I-70 Baseball salutes two of the the greatest Royals and Cardinals players of all time by retiring No. 20.
Bill Ivie contributed to the Lou Brock portions of this report.
Matt Kelsey is a Royals writer and the content editor for I-70 Baseball. He can be reached at firstname.lastname@example.org.
Continuing the look at the men who have played for both Missouri franchises, we examine the career of Danny Jackson.
The Kansas City Royals drafted Jackson with the number one pick in the January (secondary) phase of the 1982 amateur draft. Jackson was born in San Antonio but attended secondary school in Aurora Colorado, and was playing for Trinidad Junior College (also in Colorado) when the Royals selected him. He zoomed through the minors and made his major league debut on 9/11/1983 in Minnesota, throwing 3 shutout innings in middle relief and getting the win. He bounced between Kansas City and their AAA affiliate in Omaha in 1984, but became a full-time member of the rotation in 1985.
Jackson was a workhorse for the World Champs. He tied for third (with Mark Gubicza) on the team in wins (14), and was third among the starters in ERA (3.42) and innings pitched (208). Despite that success he wasn’t one of the three starters manager Dick Howser initially selected to pitch in the ALCS. When the Royals went down 3-1 in that series to Toronto, Howser passed up his game two starter Bud Black and gave the ball to Jackson for the final Kansas City home game. Danny was fantastic, scattering 8 hits over 8 shutout innings and beating Jimmy Key 2-0. His start began the Royals improbable comeback to win the AL, as they took games 6 and 7 from Toronto in Toronto.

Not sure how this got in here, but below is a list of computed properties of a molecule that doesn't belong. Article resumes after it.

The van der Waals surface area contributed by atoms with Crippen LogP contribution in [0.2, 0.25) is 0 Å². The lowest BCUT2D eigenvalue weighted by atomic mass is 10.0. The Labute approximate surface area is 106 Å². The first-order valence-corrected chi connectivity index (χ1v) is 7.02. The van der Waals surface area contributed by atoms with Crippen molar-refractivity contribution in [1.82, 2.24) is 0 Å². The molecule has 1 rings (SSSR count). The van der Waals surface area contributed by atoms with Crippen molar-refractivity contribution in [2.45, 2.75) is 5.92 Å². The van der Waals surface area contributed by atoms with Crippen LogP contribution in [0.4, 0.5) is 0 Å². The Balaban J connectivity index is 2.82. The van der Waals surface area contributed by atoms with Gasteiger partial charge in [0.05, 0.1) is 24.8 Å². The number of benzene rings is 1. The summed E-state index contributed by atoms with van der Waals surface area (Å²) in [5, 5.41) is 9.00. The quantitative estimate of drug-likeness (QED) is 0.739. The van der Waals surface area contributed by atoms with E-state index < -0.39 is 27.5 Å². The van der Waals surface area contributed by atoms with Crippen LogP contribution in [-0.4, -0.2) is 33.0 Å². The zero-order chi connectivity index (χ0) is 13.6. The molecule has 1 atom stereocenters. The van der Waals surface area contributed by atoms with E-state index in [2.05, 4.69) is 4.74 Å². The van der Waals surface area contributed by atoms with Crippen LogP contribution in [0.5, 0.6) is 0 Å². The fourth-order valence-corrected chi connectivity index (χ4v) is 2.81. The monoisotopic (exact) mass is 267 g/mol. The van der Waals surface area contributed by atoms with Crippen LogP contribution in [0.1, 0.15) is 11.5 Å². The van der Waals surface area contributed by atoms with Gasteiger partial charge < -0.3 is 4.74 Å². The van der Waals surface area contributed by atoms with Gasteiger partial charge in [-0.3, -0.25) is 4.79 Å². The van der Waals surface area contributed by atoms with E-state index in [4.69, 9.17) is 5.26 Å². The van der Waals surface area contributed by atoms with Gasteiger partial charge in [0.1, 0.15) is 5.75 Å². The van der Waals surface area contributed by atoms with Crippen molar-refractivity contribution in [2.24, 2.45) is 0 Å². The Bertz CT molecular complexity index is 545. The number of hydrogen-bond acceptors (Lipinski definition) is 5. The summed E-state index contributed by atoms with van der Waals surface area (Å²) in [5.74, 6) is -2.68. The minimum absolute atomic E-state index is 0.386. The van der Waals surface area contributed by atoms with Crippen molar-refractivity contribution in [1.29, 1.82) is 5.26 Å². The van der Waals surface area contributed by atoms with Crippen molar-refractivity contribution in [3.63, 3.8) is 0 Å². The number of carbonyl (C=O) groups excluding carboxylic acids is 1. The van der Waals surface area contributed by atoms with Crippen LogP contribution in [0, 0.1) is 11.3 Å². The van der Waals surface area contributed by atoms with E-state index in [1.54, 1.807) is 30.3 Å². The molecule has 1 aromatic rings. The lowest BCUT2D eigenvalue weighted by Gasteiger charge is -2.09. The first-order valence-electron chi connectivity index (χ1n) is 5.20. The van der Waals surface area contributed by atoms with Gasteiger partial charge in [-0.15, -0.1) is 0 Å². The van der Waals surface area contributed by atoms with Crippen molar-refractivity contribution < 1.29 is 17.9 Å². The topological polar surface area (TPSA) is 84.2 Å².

Jackson’s success in that series was rewarded in the World Series, as he got the Game 1 start. He pitched well, allowing 2 runs in his seven innings, but Cardinal lefty John Tudor was better, and Jackson lost Game 1 3-1. He found himself the starter in another Game 5, with his team down in games 3-1 again. The Royals jumped on Bob Forsch for 4 runs in the first 2 innings, and Jackson cruised to a 6-1 victory. Kansas City came back to win in seven games. Other than Bret Saberhagen, Jackson was the best pitcher the Royals had against St Louis.
His 1985, 1986, and 1987 statistics are fairly similar in terms of innings pitched, home runs allowed, strikeout to walk ratio, and so on. Unfortunately, that consistency did not translate to success in terms of games won. Jackson was one game under .500 in 1986 (11-12), then suffered a 9-18 season the following year. Royal management must have thought Jackson was a flash in the pan, with the flash being his 1985 season, because they traded him to the Cincinnati Reds following the 1987 season.
Jackson responded with his finest season as a pitcher, winning 23 games and finishing second in the NL Cy Young voting to Orel Hershiser. He returned to the post season two years later with those Reds, helping them knock out the Pittsburgh Pirates in the NLCS (he won Game 3, and left Game 6 tied 1-1). He did not have much success in the World Series, but the Reds swept Oakland’s Bash Brothers, giving Jackson his second World Series title.
He was a free agent after the 1990 season, and signed on with the Chicago Cubs. He missed all of May and all of July 1991 to injury, and so threw the fewest innings he had since his 1983 call-up (70.2). He was healthier and threw better in 1992, but the Cubs decided he was expendable and traded him to the Pirates in July. He pitched fairly well for the Pirates down the stretch, but was cuffed around in his lone NLCS appearance, not surviving the second inning of a game Pittsburgh eventually lost 13-5. The Pirates left him unprotected in the 1992 expansion draft and Florida grabbed him, however he never played for the Marlins as they traded him to Philadelphia the same day.
Jackson enjoyed his best back-to-back seasons with the Phillies, helping Philadelphia to an improbably NL title in 1993 and finishing 6th in the Cy Young voting in 1994. A free agent after the 1994 season, he signed a 3-year, $10 million deal to join the Cardinals. By this point, Jackson had won a league title in both leagues, and pitched in 3 World Series, over a nine-year span. Unfortunately the magic carpet ride was over.